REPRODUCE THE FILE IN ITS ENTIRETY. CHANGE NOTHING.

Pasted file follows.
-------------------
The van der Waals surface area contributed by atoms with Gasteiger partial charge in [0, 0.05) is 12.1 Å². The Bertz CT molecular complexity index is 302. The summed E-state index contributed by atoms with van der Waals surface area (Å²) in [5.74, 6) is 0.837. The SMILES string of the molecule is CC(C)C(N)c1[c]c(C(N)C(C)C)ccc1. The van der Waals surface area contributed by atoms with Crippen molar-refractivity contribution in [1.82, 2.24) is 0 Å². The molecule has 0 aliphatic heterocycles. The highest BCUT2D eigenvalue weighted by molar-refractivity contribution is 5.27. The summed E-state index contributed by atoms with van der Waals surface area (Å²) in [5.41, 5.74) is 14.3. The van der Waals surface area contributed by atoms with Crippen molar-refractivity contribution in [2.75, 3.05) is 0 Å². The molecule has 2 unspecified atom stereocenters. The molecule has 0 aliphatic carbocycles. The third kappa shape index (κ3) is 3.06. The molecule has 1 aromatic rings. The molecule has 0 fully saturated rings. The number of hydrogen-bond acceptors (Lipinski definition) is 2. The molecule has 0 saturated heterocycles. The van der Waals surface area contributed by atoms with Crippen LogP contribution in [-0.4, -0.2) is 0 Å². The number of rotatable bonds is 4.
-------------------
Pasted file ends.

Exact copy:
The van der Waals surface area contributed by atoms with Gasteiger partial charge in [0, 0.05) is 12.1 Å². The Bertz CT molecular complexity index is 302. The summed E-state index contributed by atoms with van der Waals surface area (Å²) in [5.74, 6) is 0.837. The SMILES string of the molecule is CC(C)C(N)c1[c]c(C(N)C(C)C)ccc1. The van der Waals surface area contributed by atoms with Crippen molar-refractivity contribution in [1.82, 2.24) is 0 Å². The molecule has 0 aliphatic heterocycles. The highest BCUT2D eigenvalue weighted by molar-refractivity contribution is 5.27. The summed E-state index contributed by atoms with van der Waals surface area (Å²) in [5.41, 5.74) is 14.3. The van der Waals surface area contributed by atoms with Crippen molar-refractivity contribution in [2.75, 3.05) is 0 Å². The molecule has 2 unspecified atom stereocenters. The molecule has 0 aliphatic carbocycles. The third kappa shape index (κ3) is 3.06. The molecule has 1 aromatic rings. The molecule has 0 fully saturated rings. The number of hydrogen-bond acceptors (Lipinski definition) is 2. The molecule has 0 saturated heterocycles. The van der Waals surface area contributed by atoms with Crippen LogP contribution in [-0.4, -0.2) is 0 Å². The number of rotatable bonds is 4.